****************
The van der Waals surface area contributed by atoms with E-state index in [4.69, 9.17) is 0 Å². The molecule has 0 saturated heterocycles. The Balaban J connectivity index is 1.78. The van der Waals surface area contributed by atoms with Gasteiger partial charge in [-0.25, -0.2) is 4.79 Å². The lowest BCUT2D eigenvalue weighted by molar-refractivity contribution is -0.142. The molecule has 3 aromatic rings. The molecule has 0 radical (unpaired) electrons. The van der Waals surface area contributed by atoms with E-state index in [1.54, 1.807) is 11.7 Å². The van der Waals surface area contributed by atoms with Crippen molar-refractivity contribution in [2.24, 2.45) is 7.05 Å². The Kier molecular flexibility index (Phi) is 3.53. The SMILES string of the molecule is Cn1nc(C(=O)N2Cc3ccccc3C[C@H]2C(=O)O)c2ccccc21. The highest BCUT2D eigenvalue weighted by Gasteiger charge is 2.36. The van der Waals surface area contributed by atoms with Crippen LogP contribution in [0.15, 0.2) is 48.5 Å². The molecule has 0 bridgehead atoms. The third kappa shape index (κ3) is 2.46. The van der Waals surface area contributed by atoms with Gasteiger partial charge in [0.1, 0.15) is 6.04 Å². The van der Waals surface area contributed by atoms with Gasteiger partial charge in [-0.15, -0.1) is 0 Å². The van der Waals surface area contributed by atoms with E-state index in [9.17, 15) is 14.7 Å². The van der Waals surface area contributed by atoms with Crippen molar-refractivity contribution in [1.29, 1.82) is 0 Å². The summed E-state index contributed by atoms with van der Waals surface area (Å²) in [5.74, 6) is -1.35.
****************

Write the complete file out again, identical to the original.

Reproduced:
The van der Waals surface area contributed by atoms with E-state index in [4.69, 9.17) is 0 Å². The molecule has 0 saturated heterocycles. The Balaban J connectivity index is 1.78. The van der Waals surface area contributed by atoms with Gasteiger partial charge in [-0.25, -0.2) is 4.79 Å². The lowest BCUT2D eigenvalue weighted by molar-refractivity contribution is -0.142. The molecule has 3 aromatic rings. The molecule has 0 radical (unpaired) electrons. The van der Waals surface area contributed by atoms with E-state index in [1.54, 1.807) is 11.7 Å². The van der Waals surface area contributed by atoms with Crippen molar-refractivity contribution in [2.24, 2.45) is 7.05 Å². The Kier molecular flexibility index (Phi) is 3.53. The SMILES string of the molecule is Cn1nc(C(=O)N2Cc3ccccc3C[C@H]2C(=O)O)c2ccccc21. The highest BCUT2D eigenvalue weighted by Gasteiger charge is 2.36. The van der Waals surface area contributed by atoms with Crippen LogP contribution in [0.15, 0.2) is 48.5 Å². The molecule has 0 bridgehead atoms. The third kappa shape index (κ3) is 2.46. The van der Waals surface area contributed by atoms with Gasteiger partial charge in [0.1, 0.15) is 6.04 Å². The van der Waals surface area contributed by atoms with Gasteiger partial charge in [-0.15, -0.1) is 0 Å². The van der Waals surface area contributed by atoms with E-state index in [9.17, 15) is 14.7 Å². The van der Waals surface area contributed by atoms with Crippen molar-refractivity contribution in [1.29, 1.82) is 0 Å². The summed E-state index contributed by atoms with van der Waals surface area (Å²) in [5.74, 6) is -1.35.